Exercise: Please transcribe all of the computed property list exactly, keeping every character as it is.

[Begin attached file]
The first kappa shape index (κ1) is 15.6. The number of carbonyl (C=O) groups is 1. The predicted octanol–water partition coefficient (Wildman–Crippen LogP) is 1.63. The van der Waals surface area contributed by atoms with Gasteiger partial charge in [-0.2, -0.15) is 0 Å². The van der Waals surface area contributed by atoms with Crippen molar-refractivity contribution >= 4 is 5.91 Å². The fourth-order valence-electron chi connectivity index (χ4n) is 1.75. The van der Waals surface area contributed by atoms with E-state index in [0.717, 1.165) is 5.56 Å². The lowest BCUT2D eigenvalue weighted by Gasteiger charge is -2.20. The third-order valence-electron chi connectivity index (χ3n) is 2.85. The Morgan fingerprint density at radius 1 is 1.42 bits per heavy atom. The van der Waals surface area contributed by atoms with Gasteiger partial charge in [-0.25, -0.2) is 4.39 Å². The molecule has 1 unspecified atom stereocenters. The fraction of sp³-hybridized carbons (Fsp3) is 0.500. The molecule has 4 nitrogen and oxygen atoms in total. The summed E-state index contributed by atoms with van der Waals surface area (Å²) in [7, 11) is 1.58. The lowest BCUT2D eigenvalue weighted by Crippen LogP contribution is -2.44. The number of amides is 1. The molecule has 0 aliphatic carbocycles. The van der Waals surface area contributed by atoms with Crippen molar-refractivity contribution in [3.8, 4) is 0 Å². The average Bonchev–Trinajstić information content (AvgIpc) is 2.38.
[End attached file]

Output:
The first kappa shape index (κ1) is 15.6. The number of carbonyl (C=O) groups is 1. The predicted octanol–water partition coefficient (Wildman–Crippen LogP) is 1.63. The van der Waals surface area contributed by atoms with Gasteiger partial charge in [-0.2, -0.15) is 0 Å². The van der Waals surface area contributed by atoms with Crippen molar-refractivity contribution >= 4 is 5.91 Å². The fourth-order valence-electron chi connectivity index (χ4n) is 1.75. The van der Waals surface area contributed by atoms with E-state index in [0.717, 1.165) is 5.56 Å². The lowest BCUT2D eigenvalue weighted by Gasteiger charge is -2.20. The third-order valence-electron chi connectivity index (χ3n) is 2.85. The Morgan fingerprint density at radius 1 is 1.42 bits per heavy atom. The van der Waals surface area contributed by atoms with Gasteiger partial charge in [-0.25, -0.2) is 4.39 Å². The molecule has 1 unspecified atom stereocenters. The fraction of sp³-hybridized carbons (Fsp3) is 0.500. The molecule has 4 nitrogen and oxygen atoms in total. The summed E-state index contributed by atoms with van der Waals surface area (Å²) in [7, 11) is 1.58. The lowest BCUT2D eigenvalue weighted by Crippen LogP contribution is -2.44. The number of amides is 1. The molecule has 0 aliphatic carbocycles. The van der Waals surface area contributed by atoms with Crippen molar-refractivity contribution in [3.8, 4) is 0 Å². The average Bonchev–Trinajstić information content (AvgIpc) is 2.38.